hitch a lift

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hitch a lift

1. To hitchhike. (Done by putting one's hitch in the air in order to signal passing cars that one is looking for a ride.) I spent the summer hitching lifts along the west coast. We didn't have any money for a taxi, so we had to hitch a life home.
2. To be driven to a location in someone else's car. A: "Do you need me to drive you to the movie?" B: "No, I'm hitching a lift with Janet."
See also: hitch, lift
Farlex Dictionary of Idioms. © 2015 Farlex, Inc, all rights reserved.

thumb/hitch a ˈlift

stand by the side of the road with your thumb out because you want a driver to stop and take you somewhere: We tried to hitch a lift, but nobody stopped to pick us up.
See also: hitch, lift, thumb
Farlex Partner Idioms Dictionary © Farlex 2017
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References in periodicals archive ?
The biologist adds: "We think that it's likely that these animals get about by hitching a lift on the back of the ornamental plant trade or tourism, rather than banana imports.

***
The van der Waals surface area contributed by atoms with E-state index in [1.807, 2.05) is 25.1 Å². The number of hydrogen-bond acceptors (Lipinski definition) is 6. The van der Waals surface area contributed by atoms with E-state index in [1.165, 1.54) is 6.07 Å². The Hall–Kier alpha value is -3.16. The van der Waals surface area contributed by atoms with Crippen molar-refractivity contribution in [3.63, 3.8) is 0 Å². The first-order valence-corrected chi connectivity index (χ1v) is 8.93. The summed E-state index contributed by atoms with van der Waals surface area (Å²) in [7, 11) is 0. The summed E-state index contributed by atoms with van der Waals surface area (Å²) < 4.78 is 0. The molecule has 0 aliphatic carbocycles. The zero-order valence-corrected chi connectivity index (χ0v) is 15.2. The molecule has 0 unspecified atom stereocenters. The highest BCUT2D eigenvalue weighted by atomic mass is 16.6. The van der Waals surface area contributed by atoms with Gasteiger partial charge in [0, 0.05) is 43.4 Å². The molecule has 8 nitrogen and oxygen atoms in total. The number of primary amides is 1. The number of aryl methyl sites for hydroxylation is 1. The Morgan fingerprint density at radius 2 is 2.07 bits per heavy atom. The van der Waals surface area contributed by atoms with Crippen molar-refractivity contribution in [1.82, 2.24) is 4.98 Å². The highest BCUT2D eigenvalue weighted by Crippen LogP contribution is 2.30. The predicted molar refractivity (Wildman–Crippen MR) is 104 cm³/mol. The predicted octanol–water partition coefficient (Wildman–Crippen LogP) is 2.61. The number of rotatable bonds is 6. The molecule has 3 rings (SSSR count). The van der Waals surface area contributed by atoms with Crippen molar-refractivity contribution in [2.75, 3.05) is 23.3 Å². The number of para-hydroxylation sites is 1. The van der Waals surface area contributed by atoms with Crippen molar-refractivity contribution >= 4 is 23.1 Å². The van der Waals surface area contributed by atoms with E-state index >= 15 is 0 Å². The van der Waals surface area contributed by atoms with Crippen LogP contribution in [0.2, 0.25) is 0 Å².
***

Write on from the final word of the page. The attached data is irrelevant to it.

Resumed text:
They range from one to three weeks old and are now big enough to be seen hitching a lift with mum in the recentlyopened Walking with Lemurs exhibit.
"I've used various forms of transport to get from A to B during my golf career, but hitching a lift on the back of a tractor certainly takes some beating.
Frontman Simon Neil later revealed they had trouble getting to the gig due to a puncture and regretted not hitching a lift with main stage artist Snoop Dogg.
A LUCKY kitten had a miraculous escape after hitching a lift in the engine of a car travelling at 70mph.
Then signals yesterday suggested it was heading south-west towards Madeira, possibly after hitching a lift on a ship.
The 56-year-old woman had been hitching a lift home on Sunday night when the man picked her up at a bus stop.